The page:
-noun: my reaction to the news, heard this morning, that New Hampshire is becoming only the fourth state in the Union to recognize same-gender civil unions.
Even more surprising is that New Hampshire is the first state to take this step without any pressure from litigation. Governor John Lynch is quoted thusly in the New York Times: "this is a matter of conscience and fairness."

Wow. It's been decades since I left New Hampshire, but I did grow up there, and at the time it was a backward and reactionary place. This is... almost unbelievable. Have things really changed that much? Has New Hampshire really gone from a hotbed of hatred, bigotry, and persecution -- well, okay, maybe not persecution -- to being on the leading edge of conscience and fairness?

No, don't answer that. Don't wake me up.


Welcome to hurricane season

Today is the first day of Hurricane Season -- though Mother Nature didn't get the memo: We've already had the first named storm of the year, Andrea. Anyway, last year I explained why I think the current system of naming storms is boring and repetitive, and proposed a new system that uses a fresh set of related and educational names each year. Last year I proposed the Season of Cheeses. This year, I propose a Season of Greek Gods, and offer this humble list for your consideration:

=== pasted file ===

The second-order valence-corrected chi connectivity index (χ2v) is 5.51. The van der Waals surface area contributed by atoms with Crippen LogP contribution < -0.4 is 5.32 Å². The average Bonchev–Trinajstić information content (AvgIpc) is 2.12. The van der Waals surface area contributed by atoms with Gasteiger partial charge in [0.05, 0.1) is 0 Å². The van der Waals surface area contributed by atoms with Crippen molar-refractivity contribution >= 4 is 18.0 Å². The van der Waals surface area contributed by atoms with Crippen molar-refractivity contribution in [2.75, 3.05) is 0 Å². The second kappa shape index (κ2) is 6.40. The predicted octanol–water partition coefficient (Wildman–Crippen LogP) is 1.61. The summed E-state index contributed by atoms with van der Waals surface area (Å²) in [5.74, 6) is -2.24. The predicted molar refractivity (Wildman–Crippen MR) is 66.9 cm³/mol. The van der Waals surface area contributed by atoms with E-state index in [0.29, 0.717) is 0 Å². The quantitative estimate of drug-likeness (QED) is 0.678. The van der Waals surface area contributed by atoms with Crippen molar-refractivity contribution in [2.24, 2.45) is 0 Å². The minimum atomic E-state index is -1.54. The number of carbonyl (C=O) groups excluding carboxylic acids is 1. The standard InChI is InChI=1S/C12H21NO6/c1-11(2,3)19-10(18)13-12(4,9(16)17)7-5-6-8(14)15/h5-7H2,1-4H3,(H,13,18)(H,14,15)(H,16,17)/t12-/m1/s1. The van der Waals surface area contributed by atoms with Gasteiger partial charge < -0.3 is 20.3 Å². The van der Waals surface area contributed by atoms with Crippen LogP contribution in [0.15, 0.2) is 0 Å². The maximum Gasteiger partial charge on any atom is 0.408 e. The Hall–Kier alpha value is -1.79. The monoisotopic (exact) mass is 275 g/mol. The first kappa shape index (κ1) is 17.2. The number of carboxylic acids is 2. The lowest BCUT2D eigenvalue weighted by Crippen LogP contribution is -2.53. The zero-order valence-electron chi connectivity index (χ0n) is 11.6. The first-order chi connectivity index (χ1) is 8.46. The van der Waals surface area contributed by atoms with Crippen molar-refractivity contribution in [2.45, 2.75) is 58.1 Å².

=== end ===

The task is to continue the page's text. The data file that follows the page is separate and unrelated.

Athena (there are so many A's to choose from!), Bacchae, Charon, Dionysus, Erato (muse of love songs and erotic poetry -- Zeus only knows that this has to do with hurricanes, but I couldn't resist), Furies, Gaia, Hades, Io, Jason, Kerberos, Lethe, Medusa, Nemesis (great name for a hurricane!), Oceanus, Poseidon, Quiritis, Rhea, Styx (the river was named for this goddess of unbreakable oaths -- did you know that?), Typhon, Uranus, Vesta, Xanthos, Zeus
Four of the names -- Charon, Hades, Kerberos, and Styx -- have to do with the underworld, which I thought was fitting. I have not been able to find any Greek dieties that have names beginning with J, Q, V, W, or Y, so there's a mortal sitting in, Jason, and I borrowed Quiritis and Vesta from the Romans. No W or Y hurricanes this year.

Do you have an idea for next year's hurricane names? Please leave me a comment if you do. Thanks!